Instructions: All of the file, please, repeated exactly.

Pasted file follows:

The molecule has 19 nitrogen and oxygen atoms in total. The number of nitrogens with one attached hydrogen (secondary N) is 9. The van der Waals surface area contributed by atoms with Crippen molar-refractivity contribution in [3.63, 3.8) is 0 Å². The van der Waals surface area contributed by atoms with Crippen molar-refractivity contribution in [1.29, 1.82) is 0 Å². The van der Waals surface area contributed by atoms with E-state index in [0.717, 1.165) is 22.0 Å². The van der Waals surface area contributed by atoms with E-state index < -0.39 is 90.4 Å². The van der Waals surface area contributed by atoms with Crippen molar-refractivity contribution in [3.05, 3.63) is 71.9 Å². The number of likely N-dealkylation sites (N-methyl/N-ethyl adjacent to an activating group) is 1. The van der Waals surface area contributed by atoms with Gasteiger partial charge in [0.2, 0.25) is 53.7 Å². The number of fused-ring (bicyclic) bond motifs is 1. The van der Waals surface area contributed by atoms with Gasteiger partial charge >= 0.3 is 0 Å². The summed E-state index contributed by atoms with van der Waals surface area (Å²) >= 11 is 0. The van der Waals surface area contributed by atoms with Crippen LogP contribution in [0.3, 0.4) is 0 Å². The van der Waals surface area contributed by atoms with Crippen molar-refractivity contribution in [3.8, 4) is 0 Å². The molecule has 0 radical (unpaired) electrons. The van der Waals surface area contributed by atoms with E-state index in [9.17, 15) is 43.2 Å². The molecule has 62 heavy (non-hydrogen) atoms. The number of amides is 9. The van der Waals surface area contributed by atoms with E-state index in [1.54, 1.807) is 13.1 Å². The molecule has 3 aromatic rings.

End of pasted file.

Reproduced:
The molecule has 19 nitrogen and oxygen atoms in total. The number of nitrogens with one attached hydrogen (secondary N) is 9. The van der Waals surface area contributed by atoms with Crippen molar-refractivity contribution in [3.63, 3.8) is 0 Å². The van der Waals surface area contributed by atoms with Crippen molar-refractivity contribution in [1.29, 1.82) is 0 Å². The van der Waals surface area contributed by atoms with E-state index in [0.717, 1.165) is 22.0 Å². The van der Waals surface area contributed by atoms with E-state index < -0.39 is 90.4 Å². The van der Waals surface area contributed by atoms with Crippen molar-refractivity contribution in [3.05, 3.63) is 71.9 Å². The number of likely N-dealkylation sites (N-methyl/N-ethyl adjacent to an activating group) is 1. The van der Waals surface area contributed by atoms with Gasteiger partial charge in [0.2, 0.25) is 53.7 Å². The number of fused-ring (bicyclic) bond motifs is 1. The van der Waals surface area contributed by atoms with Gasteiger partial charge >= 0.3 is 0 Å². The summed E-state index contributed by atoms with van der Waals surface area (Å²) >= 11 is 0. The van der Waals surface area contributed by atoms with Crippen LogP contribution in [0.3, 0.4) is 0 Å². The van der Waals surface area contributed by atoms with Crippen molar-refractivity contribution in [3.8, 4) is 0 Å². The molecule has 0 radical (unpaired) electrons. The van der Waals surface area contributed by atoms with E-state index in [9.17, 15) is 43.2 Å². The molecule has 62 heavy (non-hydrogen) atoms. The number of amides is 9. The van der Waals surface area contributed by atoms with E-state index in [1.54, 1.807) is 13.1 Å². The molecule has 3 aromatic rings.